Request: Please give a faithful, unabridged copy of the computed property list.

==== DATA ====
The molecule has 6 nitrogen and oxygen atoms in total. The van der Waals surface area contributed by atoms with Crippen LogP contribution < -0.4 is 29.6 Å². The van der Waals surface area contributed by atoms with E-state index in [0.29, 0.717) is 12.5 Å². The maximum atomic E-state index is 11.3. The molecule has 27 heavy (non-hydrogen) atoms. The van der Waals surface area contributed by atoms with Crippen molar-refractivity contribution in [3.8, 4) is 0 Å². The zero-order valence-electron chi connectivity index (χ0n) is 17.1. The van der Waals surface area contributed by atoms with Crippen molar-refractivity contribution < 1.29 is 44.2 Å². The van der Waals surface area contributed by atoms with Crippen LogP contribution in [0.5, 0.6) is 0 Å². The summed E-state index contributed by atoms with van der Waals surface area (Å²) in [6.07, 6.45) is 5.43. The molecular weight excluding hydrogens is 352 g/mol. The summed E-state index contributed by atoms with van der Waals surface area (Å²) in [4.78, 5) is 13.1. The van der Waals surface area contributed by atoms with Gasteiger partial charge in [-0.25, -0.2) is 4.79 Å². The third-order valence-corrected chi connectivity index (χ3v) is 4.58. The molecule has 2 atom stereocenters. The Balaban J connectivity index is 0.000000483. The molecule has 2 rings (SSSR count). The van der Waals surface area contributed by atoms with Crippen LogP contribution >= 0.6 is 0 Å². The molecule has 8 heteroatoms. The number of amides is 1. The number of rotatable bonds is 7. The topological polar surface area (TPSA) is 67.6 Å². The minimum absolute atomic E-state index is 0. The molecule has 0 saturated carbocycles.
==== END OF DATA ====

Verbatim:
The molecule has 6 nitrogen and oxygen atoms in total. The van der Waals surface area contributed by atoms with Crippen LogP contribution < -0.4 is 29.6 Å². The van der Waals surface area contributed by atoms with E-state index in [0.29, 0.717) is 12.5 Å². The maximum atomic E-state index is 11.3. The molecule has 27 heavy (non-hydrogen) atoms. The van der Waals surface area contributed by atoms with Crippen molar-refractivity contribution in [3.8, 4) is 0 Å². The zero-order valence-electron chi connectivity index (χ0n) is 17.1. The van der Waals surface area contributed by atoms with Crippen molar-refractivity contribution < 1.29 is 44.2 Å². The van der Waals surface area contributed by atoms with Crippen LogP contribution in [0.5, 0.6) is 0 Å². The summed E-state index contributed by atoms with van der Waals surface area (Å²) in [6.07, 6.45) is 5.43. The molecular weight excluding hydrogens is 352 g/mol. The summed E-state index contributed by atoms with van der Waals surface area (Å²) in [4.78, 5) is 13.1. The van der Waals surface area contributed by atoms with Gasteiger partial charge in [-0.25, -0.2) is 4.79 Å². The third-order valence-corrected chi connectivity index (χ3v) is 4.58. The molecule has 2 atom stereocenters. The Balaban J connectivity index is 0.000000483. The molecule has 2 rings (SSSR count). The van der Waals surface area contributed by atoms with Crippen LogP contribution >= 0.6 is 0 Å². The molecule has 8 heteroatoms. The number of amides is 1. The number of rotatable bonds is 7. The topological polar surface area (TPSA) is 67.6 Å². The minimum absolute atomic E-state index is 0. The molecule has 0 saturated carbocycles.